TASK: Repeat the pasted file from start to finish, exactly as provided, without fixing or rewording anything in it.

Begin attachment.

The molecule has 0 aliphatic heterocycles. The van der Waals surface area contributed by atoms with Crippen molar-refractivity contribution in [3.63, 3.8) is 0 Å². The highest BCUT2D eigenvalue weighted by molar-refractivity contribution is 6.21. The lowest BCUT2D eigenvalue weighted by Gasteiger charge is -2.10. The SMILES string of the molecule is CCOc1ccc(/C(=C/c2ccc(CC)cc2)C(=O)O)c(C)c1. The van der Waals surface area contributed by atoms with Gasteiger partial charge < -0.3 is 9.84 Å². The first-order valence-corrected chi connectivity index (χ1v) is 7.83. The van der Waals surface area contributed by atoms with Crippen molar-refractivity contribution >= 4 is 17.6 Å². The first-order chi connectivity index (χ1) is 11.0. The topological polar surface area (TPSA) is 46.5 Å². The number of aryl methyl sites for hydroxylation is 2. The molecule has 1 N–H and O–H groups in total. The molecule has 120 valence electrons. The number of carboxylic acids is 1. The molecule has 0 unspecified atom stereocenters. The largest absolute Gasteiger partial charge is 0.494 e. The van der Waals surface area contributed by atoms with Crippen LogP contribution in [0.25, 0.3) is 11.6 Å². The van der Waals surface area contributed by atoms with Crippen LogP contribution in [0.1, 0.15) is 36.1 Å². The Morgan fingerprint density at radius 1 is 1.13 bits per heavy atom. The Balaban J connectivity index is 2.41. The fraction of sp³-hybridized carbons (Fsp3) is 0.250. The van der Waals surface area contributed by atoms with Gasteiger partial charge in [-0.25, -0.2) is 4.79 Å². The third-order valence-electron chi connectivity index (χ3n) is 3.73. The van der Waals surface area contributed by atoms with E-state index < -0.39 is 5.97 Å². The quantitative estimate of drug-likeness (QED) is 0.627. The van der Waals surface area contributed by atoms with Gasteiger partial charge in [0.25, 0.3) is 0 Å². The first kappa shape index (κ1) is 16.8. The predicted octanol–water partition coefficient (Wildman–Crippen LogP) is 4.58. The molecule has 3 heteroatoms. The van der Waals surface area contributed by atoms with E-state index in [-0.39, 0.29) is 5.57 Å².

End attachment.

The molecule has 0 aliphatic heterocycles. The van der Waals surface area contributed by atoms with Crippen molar-refractivity contribution in [3.63, 3.8) is 0 Å². The highest BCUT2D eigenvalue weighted by molar-refractivity contribution is 6.21. The lowest BCUT2D eigenvalue weighted by Gasteiger charge is -2.10. The SMILES string of the molecule is CCOc1ccc(/C(=C/c2ccc(CC)cc2)C(=O)O)c(C)c1. The van der Waals surface area contributed by atoms with Gasteiger partial charge < -0.3 is 9.84 Å². The first-order valence-corrected chi connectivity index (χ1v) is 7.83. The van der Waals surface area contributed by atoms with Crippen molar-refractivity contribution >= 4 is 17.6 Å². The first-order chi connectivity index (χ1) is 11.0. The topological polar surface area (TPSA) is 46.5 Å². The number of aryl methyl sites for hydroxylation is 2. The molecule has 1 N–H and O–H groups in total. The molecule has 120 valence electrons. The number of carboxylic acids is 1. The molecule has 0 unspecified atom stereocenters. The largest absolute Gasteiger partial charge is 0.494 e. The van der Waals surface area contributed by atoms with Crippen LogP contribution in [0.25, 0.3) is 11.6 Å². The van der Waals surface area contributed by atoms with Crippen LogP contribution in [0.1, 0.15) is 36.1 Å². The Morgan fingerprint density at radius 1 is 1.13 bits per heavy atom. The Balaban J connectivity index is 2.41. The fraction of sp³-hybridized carbons (Fsp3) is 0.250. The van der Waals surface area contributed by atoms with Gasteiger partial charge in [-0.25, -0.2) is 4.79 Å². The third-order valence-electron chi connectivity index (χ3n) is 3.73. The van der Waals surface area contributed by atoms with E-state index < -0.39 is 5.97 Å². The quantitative estimate of drug-likeness (QED) is 0.627. The van der Waals surface area contributed by atoms with Gasteiger partial charge in [0.25, 0.3) is 0 Å². The first kappa shape index (κ1) is 16.8. The predicted octanol–water partition coefficient (Wildman–Crippen LogP) is 4.58. The molecule has 3 heteroatoms. The van der Waals surface area contributed by atoms with E-state index in [-0.39, 0.29) is 5.57 Å².